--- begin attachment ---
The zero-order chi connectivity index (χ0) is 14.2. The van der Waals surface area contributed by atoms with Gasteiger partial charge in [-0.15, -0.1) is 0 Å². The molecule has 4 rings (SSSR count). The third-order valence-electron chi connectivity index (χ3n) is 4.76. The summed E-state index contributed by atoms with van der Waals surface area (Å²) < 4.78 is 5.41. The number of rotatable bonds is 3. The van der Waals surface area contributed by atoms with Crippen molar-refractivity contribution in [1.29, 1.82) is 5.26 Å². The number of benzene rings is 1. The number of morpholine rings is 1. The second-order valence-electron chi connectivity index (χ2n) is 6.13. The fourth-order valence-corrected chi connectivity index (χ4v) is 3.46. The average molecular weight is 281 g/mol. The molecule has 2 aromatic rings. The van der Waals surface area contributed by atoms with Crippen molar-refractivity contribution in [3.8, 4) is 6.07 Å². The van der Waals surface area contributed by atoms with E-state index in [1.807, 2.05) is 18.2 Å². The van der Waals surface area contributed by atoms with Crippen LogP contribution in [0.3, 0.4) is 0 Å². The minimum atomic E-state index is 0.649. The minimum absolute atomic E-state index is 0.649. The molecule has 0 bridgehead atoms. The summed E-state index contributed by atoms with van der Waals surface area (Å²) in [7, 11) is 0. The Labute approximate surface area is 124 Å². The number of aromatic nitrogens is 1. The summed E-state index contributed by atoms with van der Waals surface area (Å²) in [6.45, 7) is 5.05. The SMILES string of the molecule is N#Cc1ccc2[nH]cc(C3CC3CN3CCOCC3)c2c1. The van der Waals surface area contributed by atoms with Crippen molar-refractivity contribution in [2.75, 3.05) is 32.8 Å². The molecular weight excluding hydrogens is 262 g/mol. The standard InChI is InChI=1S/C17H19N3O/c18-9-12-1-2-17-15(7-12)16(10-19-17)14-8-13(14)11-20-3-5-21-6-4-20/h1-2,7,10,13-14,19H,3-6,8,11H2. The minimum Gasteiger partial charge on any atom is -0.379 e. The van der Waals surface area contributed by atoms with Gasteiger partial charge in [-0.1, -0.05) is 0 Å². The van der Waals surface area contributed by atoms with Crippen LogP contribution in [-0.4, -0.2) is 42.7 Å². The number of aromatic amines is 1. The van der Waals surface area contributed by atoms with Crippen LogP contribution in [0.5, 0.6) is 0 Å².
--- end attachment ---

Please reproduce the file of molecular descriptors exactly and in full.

The zero-order chi connectivity index (χ0) is 14.2. The van der Waals surface area contributed by atoms with Gasteiger partial charge in [-0.15, -0.1) is 0 Å². The molecule has 4 rings (SSSR count). The third-order valence-electron chi connectivity index (χ3n) is 4.76. The summed E-state index contributed by atoms with van der Waals surface area (Å²) < 4.78 is 5.41. The number of rotatable bonds is 3. The van der Waals surface area contributed by atoms with Crippen molar-refractivity contribution in [1.29, 1.82) is 5.26 Å². The number of benzene rings is 1. The number of morpholine rings is 1. The second-order valence-electron chi connectivity index (χ2n) is 6.13. The fourth-order valence-corrected chi connectivity index (χ4v) is 3.46. The average molecular weight is 281 g/mol. The molecule has 2 aromatic rings. The van der Waals surface area contributed by atoms with Crippen molar-refractivity contribution in [3.8, 4) is 6.07 Å². The van der Waals surface area contributed by atoms with E-state index in [1.807, 2.05) is 18.2 Å². The van der Waals surface area contributed by atoms with Crippen LogP contribution in [0.3, 0.4) is 0 Å². The minimum atomic E-state index is 0.649. The minimum absolute atomic E-state index is 0.649. The molecule has 0 bridgehead atoms. The summed E-state index contributed by atoms with van der Waals surface area (Å²) in [7, 11) is 0. The Labute approximate surface area is 124 Å². The number of aromatic nitrogens is 1. The summed E-state index contributed by atoms with van der Waals surface area (Å²) in [6.45, 7) is 5.05. The SMILES string of the molecule is N#Cc1ccc2[nH]cc(C3CC3CN3CCOCC3)c2c1. The van der Waals surface area contributed by atoms with Crippen molar-refractivity contribution in [2.75, 3.05) is 32.8 Å². The molecular weight excluding hydrogens is 262 g/mol. The standard InChI is InChI=1S/C17H19N3O/c18-9-12-1-2-17-15(7-12)16(10-19-17)14-8-13(14)11-20-3-5-21-6-4-20/h1-2,7,10,13-14,19H,3-6,8,11H2. The minimum Gasteiger partial charge on any atom is -0.379 e. The van der Waals surface area contributed by atoms with Gasteiger partial charge in [-0.1, -0.05) is 0 Å². The van der Waals surface area contributed by atoms with Crippen LogP contribution in [-0.4, -0.2) is 42.7 Å². The number of aromatic amines is 1. The van der Waals surface area contributed by atoms with Crippen LogP contribution in [0.5, 0.6) is 0 Å².